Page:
For reasons I do not fully understand, sewer lines are most likely to get clogged when one is having a big gathering at the house. Sometimes it’s just because a well-meaning volunteer in the kitchen put two pounds of potato peels down the garbage disposal instead of putting them in the compost bucket. But it may also be because a faulty sewer line is filling with tree roots that are just doing their job: growing wherever conditions are suitable.
Since I’ve just received a couple of questions on the subject, and the season for entertaining house guests is coming soon, let’s take a look at tree roots and septic lines.
Here are some examples:
“… we have two septic lines in our back yard. I’d love to plant a tree for some shade near the grass, but the septic guys said it’s not a good idea to get too close, for future root issues. Will any trees work better than others, maybe 15 feet away from septic lines?” J.K.
“One of our (valley) oak trees has sent roots into and around the sewer pipe, completely encircled the wax ring and loosened the toilet! The research I’ve done so far says to use copper sulfate or herbicides to poison the soil without killing the tree as a long term solution. We plan on getting Roto Rooter out to use a camera in the sewer line, use a cutter for the roots in the line and hopefully have the trenchless reline process done. Naturally, my preference is not to poison anything, much less kill the tree. Do you have a recommended approach?” E.B.
One of the great rules of thumb about tree roots is that they require equal amounts of water, soil and air. That’s why they are so often found thriving near the soil surface, under sidewalks, in septic leach fields, and in sewer lines. They follow a path of least resistance and if they find those three components, they just keep growing. They don’t “seek” those conditions. They simply respond. The path can be the relatively porous backfill soil in a sewer line trench, or the interior of a sewer line if it is breached, even a tiny bit.
When roots following a trench grow alongside a sewer pipe they exert a tremendous force as they expand in diameter. That force can displace pipes and rupture pipe joints. Root tips finding the tiniest opening may enter and rapidly proliferate.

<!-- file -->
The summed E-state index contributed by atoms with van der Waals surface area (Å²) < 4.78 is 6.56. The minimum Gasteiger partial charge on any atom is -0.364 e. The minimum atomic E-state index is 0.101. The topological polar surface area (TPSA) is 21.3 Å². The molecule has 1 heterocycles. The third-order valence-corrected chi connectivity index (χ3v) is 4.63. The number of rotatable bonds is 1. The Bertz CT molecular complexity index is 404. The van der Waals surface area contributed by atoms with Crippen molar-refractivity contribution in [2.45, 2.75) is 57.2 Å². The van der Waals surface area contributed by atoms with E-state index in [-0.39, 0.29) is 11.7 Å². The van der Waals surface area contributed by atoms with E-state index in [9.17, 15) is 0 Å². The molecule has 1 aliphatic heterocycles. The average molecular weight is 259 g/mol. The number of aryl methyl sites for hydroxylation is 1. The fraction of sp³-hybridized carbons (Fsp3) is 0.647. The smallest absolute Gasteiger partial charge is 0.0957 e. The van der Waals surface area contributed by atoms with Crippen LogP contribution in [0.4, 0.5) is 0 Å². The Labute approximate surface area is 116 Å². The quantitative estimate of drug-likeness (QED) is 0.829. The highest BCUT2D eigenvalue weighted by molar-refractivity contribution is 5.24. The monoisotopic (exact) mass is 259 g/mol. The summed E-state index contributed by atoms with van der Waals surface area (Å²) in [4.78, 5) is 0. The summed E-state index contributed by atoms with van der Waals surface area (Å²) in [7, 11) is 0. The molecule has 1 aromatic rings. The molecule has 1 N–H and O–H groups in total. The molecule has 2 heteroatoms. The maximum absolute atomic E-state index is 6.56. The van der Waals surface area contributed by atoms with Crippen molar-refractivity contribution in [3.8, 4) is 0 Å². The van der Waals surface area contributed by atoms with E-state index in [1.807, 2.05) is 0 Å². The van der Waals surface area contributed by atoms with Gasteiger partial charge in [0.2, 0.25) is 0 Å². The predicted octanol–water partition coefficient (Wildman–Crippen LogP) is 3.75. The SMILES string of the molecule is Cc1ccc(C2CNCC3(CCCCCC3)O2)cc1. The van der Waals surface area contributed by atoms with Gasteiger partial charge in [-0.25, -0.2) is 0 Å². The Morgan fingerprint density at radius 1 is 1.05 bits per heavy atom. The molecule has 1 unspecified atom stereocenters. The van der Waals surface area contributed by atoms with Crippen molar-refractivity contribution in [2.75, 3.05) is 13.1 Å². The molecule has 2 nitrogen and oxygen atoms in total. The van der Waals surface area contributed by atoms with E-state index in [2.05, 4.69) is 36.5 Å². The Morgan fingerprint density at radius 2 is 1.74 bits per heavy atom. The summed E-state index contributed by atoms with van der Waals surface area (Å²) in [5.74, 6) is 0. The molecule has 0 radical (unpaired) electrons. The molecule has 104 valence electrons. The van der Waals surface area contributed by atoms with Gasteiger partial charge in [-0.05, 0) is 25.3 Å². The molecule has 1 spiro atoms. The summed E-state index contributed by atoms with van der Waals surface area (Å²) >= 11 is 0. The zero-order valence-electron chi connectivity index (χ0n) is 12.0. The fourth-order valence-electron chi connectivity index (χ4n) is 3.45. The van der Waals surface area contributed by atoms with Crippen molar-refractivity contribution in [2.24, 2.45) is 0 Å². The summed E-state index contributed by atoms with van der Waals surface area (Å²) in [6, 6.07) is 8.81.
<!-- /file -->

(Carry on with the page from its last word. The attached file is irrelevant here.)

The old “Orangeburg” asphalt impregnated fiber pipes are most susceptible to this sort of damage. Its use was discontinued in the 1970s, when PVC pipe replaced it. So, 40 year old homes may still have the the old-style pipe, approaching its 50-year life expectancy.
In contrast to the expansive force of roots, it has been shown that growing root tips are easily deflected by obstacles. One study showed that a single 4 ml. thick (4/1000th of an inch) can deflect a root from its direction of growth.
If they are in good condition, the pipes in and under your house and leading to the city sewer system are tightly sealed, so they easily deflect root tips. In contrast, the perforated lines in a septic leach field are an open invitation to plant roots. The same goes for perforated flex drain pipe that is sometimes used in backyard drainage systems. Not long ago I saw an example of this sort of pipe completely filled with fine roots from a coastal redwood tree growing nearby.
Regarding tree selection for planting near a leech field, it’s easier to find “don’ts” than “do’s.” Typical worst offenders include willows, poplars, silver maple, elms, birches beeches and fruitless mulberry trees.
Recommendations I have turned up include: Dwarf fruit trees (with their smaller root systems) and other small trees such as dogwoods. Medium size trees should be planted 10 or more feet away from leach lines. A few larger trees mentioned in one reference as less troublesome around leach lines include red, scarlet and white oaks.
Various barriers are available, such as the interlocking root barrier panels and Biobarrier, which is a geotextile fabric impregnated with a time released herbicide. These might be used in some situations to exclude tree roots from the vicinity of a leach field.
An intact PVC sewer line is a good barrier in itself.
As I think about it, the case, above, of the valley oak root loosening the toilet is the only one in memory where that species caused a problem with a sewer line. It sounds like a classic example of roots entering a breached line and following it to a dead end. If you think about it, you’ll notice that the oak roots didn’t grow up through the water into the bowl. They need air! It’s also a reminder that roots don’t grow straight down, nor stop at the edge of the canopy. They grow wherever they can.
Bill Pramuk is a registered consulting arborist. Visit his Web site, www.billpramuk.com, e-mail questions to firstname.lastname@example.org or call him at 226-2884.